Sometimes, things are not as they should be but as they seem. The early morning sun glistened on the bonnet of Bertie’s car, reflected by snowflakes, into a seeming hegemony of crystals. It was as if small cracks were appearing on his windscreen, bursting like rain drops, and smearing the view in front of him. Messy, fussy, light indeed. From inside the car, these tiny bursts of light were like rainbows, each dancing to their own tune, never uniting, but producing an aura of seeming foreboding. But this was all light, no darkness, just different hues, playing their tricks to create a mood quite different from how Bertie was feeling that morning. He looked down at his left-handed, wound, mechanical wrist watch – 7.00 am – must speed up to catch the first meeting early. Bertie did not like to be late. For him, 10 min late was all that was tolerable. It was the cut-off between being just a little late and being careless. Bertie’s motto was to be no more than 8 min late, 8 being a magical number that exuded calculation rather than tardiness. Any later than that, and Bertie would have felt that the day had been lost. As for being early, in Bertie’s mind, that was just plain aggression. It was imposing on another person or being imposed on. Thrusting oneself into another’s personal space and time. Time being the only elemental occurrence that could not be reversed. Anyone burning time was simply hastening death, and that was, by any measure, not a productive thing to do – dying that is! At Bertie’s age, he felt he was now in the countdown to the inevitable end. Every moment had to count. So, not using time wisely was simply sacrilegious. If time was to be squandered, it had to be on just one useful purpose, and with great generosity. For Bertie, there was no higher purpose than love of family and God.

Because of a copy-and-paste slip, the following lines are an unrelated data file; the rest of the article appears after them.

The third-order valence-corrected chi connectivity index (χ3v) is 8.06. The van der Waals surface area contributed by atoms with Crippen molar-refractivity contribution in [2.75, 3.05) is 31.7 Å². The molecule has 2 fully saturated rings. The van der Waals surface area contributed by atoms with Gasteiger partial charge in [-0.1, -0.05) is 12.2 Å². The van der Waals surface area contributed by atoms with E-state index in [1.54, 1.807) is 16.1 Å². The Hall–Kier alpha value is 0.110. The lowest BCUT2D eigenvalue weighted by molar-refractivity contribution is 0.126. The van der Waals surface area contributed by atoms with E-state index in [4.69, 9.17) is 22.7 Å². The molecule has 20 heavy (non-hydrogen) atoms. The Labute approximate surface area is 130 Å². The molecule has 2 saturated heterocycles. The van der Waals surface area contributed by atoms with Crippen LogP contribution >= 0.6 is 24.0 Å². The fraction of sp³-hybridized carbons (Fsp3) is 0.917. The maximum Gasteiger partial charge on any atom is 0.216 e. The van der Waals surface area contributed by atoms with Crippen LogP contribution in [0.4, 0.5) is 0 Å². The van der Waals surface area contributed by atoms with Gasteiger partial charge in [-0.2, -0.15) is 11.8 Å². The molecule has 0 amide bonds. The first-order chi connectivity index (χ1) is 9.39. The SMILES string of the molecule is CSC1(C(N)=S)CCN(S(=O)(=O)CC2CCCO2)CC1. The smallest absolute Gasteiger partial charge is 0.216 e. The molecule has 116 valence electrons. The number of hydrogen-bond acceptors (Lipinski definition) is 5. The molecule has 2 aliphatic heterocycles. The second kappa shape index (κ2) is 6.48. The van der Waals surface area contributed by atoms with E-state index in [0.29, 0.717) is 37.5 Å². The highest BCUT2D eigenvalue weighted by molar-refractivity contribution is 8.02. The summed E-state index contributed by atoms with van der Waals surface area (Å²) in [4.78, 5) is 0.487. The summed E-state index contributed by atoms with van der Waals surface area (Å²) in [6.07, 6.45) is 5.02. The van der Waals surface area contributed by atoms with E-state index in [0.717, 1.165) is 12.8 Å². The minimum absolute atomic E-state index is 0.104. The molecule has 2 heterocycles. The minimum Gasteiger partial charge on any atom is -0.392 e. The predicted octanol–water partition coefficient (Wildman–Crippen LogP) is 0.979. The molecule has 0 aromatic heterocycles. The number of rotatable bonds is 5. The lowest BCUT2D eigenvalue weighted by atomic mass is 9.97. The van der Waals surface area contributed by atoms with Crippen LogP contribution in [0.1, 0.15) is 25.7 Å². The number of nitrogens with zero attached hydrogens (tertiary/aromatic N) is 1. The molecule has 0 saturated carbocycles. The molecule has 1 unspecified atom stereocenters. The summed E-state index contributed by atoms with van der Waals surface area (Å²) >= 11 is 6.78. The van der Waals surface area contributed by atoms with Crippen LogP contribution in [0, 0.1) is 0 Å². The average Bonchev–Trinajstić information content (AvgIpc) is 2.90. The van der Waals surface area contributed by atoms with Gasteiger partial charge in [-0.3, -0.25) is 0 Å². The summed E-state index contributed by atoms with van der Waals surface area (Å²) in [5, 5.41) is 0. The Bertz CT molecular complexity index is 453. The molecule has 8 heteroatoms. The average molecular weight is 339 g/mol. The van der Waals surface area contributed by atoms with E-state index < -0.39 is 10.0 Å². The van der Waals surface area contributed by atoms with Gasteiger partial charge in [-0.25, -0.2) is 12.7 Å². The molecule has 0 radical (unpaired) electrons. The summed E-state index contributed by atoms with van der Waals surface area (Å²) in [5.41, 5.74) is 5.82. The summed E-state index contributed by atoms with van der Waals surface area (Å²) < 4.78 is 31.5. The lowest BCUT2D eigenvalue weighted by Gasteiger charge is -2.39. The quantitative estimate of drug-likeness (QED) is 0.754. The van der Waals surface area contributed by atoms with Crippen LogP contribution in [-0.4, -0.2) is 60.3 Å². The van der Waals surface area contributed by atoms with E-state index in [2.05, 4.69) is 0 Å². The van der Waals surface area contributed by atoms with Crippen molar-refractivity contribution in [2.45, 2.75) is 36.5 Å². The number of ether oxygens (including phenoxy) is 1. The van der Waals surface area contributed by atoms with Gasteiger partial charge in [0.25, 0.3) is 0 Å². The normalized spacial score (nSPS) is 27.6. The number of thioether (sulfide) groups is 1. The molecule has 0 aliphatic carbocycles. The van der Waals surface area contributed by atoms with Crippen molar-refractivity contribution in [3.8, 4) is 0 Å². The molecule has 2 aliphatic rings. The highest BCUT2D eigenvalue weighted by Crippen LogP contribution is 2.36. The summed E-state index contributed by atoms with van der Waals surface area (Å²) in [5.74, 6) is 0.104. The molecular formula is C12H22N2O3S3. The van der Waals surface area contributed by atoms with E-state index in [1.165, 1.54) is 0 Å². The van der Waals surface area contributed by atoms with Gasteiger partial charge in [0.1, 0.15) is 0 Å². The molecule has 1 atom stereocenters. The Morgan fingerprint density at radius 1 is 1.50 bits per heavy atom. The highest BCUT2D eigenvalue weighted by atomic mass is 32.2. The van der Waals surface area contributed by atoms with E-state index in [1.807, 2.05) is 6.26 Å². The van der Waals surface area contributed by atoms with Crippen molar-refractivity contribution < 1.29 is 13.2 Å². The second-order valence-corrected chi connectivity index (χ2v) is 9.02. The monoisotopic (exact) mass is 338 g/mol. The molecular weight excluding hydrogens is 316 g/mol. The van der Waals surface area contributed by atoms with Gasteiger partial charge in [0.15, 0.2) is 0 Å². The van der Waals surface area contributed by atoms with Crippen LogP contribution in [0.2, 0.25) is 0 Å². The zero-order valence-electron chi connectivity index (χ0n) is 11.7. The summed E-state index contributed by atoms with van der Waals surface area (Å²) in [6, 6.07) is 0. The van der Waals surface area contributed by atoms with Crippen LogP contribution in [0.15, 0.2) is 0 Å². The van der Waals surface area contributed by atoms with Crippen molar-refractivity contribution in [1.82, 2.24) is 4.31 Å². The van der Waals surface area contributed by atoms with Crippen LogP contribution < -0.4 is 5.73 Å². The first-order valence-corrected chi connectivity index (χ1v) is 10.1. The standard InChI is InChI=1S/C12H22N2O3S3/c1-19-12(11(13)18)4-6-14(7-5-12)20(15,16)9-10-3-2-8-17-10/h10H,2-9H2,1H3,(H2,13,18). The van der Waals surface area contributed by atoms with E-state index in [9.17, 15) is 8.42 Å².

Bertie was in a mood that called for “more”. He knew that his day would be shaped by the events as they unraveled during the day. A day with limited control. He did not like days like this – too imprecise. Yet, Bertie resolved to meet the day like a blank sheet of cloth, waiting for the first impressions to yield its true purpose. He reached down to the dashboard and turned up the volume to full blast. Bertie did not understand why anyone would listen to opera or classical music in the background – it defeated the point, and was perhaps a bit anti-intellectual. Opera halls went to great lengths to seal all the doors in the days before amplification to create the “right” sound and mood, so the audience could feel the music. Why neuter that? What was playing was one of Bertie’s favorite pieces – Maria Callas performing Geatano Donizetti’s Lucia di Lammermoor, come scritto (i.e., as scripted, in F major). So haunting, so moving, so poignant, so reminiscent of Scotland with its long history of inter-familial strife where he had gone to school. And as life meets art, Geatano Donizetti’s own personal life was tragic. He had three children by marriage all of whom died, and just a year after his parent’s death – his wife also died. All this was too much, and he was taken ill with a serious mental illness in 1848, and died a shortly afterwards (see also: https://en.wikipedia.org/wiki/Gaetano_Donizetti).